Tony Adams to provide safe haven for alcoholic and drug-addict footballers

Tony Adams had spoken and written a lot about his road to redemption from a life of alcohol abuse. Now the Arsenal and England footballer intends to use his experience to run a treatment centre for fellow players hooked on drinks, drugs and gambling.

Tony Adams had spoken and written a lot about his road to redemption from a life of alcohol abuse. Now the Arsenal and England footballer intends to use his experience to run a treatment centre for fellow players hooked on drinks, drugs and gambling.

Mr Adams, who is expected to be named England's new captain to replace Alan Shearer tomorrow says the venture is an altruistic attempt to provide a safe haven where big-name, big-money stars can get help away from prying eyes.

The man once known for wild drinking binges with fellow players including Paul Merson, believes a centre of the type he plans could have been of great help to him and other stars such as George Best, Diego Maradona, Jimmy Greaves and Paul Gascoigne.

He said yesterday: "I have seen many players come to the end of their careers before they do anything about their problem. I wish I had got recovery 10 years ago."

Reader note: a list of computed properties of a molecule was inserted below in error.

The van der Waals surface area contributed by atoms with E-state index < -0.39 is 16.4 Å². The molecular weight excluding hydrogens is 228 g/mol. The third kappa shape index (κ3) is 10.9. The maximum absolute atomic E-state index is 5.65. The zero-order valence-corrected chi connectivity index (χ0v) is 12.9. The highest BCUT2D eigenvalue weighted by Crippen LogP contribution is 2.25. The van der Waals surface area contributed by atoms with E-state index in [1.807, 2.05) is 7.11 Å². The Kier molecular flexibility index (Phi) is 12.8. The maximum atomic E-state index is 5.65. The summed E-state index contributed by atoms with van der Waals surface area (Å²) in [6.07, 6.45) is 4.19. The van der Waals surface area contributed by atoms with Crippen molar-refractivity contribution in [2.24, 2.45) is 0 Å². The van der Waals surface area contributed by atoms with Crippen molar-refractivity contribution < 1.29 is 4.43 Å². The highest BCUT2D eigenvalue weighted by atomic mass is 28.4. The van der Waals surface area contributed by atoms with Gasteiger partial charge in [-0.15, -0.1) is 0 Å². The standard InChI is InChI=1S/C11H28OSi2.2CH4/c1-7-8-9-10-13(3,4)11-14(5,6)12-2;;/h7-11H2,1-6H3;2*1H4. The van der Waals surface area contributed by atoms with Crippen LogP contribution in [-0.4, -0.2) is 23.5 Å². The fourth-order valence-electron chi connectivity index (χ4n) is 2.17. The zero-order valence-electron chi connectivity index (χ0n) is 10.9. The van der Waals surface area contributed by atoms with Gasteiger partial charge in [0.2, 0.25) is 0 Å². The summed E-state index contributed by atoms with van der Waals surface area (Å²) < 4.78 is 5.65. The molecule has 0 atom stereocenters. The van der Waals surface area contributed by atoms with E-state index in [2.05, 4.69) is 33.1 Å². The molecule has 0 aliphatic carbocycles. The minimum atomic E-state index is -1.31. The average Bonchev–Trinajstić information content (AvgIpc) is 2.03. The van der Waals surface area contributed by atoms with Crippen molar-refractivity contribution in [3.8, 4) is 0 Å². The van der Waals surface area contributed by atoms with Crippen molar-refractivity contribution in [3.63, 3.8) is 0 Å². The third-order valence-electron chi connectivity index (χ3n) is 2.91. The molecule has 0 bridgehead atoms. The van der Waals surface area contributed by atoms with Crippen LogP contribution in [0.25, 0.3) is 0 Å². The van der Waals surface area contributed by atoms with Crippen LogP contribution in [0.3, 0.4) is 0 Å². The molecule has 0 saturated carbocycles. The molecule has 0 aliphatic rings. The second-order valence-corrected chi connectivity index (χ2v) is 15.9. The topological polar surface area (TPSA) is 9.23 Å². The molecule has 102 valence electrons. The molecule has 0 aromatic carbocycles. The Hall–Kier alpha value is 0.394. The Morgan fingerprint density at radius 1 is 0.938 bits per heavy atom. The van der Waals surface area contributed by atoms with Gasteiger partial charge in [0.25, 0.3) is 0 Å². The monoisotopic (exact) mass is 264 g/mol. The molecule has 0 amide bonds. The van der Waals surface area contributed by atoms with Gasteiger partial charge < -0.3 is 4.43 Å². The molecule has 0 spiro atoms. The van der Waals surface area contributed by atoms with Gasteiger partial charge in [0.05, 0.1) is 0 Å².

The 12-bedroom centre is to open in the next 18 months. Mr Adams will invest his own money and will also get financial support from a wealthy backer he refuses to name.

The 33-year-old England centre-half served a jail sentence in 1992 for drink-driving after he crashed. Now he has not touched alcohol for four years. His autobiography, Addicted, sold 400,000 copies and his favourite pastime is said to be reading Shakespeare and playing the piano.

The clinic will be modelled on Crossroads, the rehabilitation centre started in the Caribbean island of Antigua by rock star Eric Clapton who had struggled with cocaine and alcohol addiction.

Mr Adams believes his treatment centre will have the edge over rival ones such as the £3,000-a-week Priory in Roehampton, south-west London, which has become a well- known "cure centre" for troubled sports stars and the glitterati. He said: "A lot of players are reluctant to come forward because of the stigma attached to addiction and because they think it will damage their careers. Managers might be more willing to let their players go to a centre like this."

The clinic will have a physiotherapists, a football pitch, a weight and fitness room and an indoor pool. Regular attendance at AA, Narcotics, Gamblers and Overeaters Anonymous would be mandatory.

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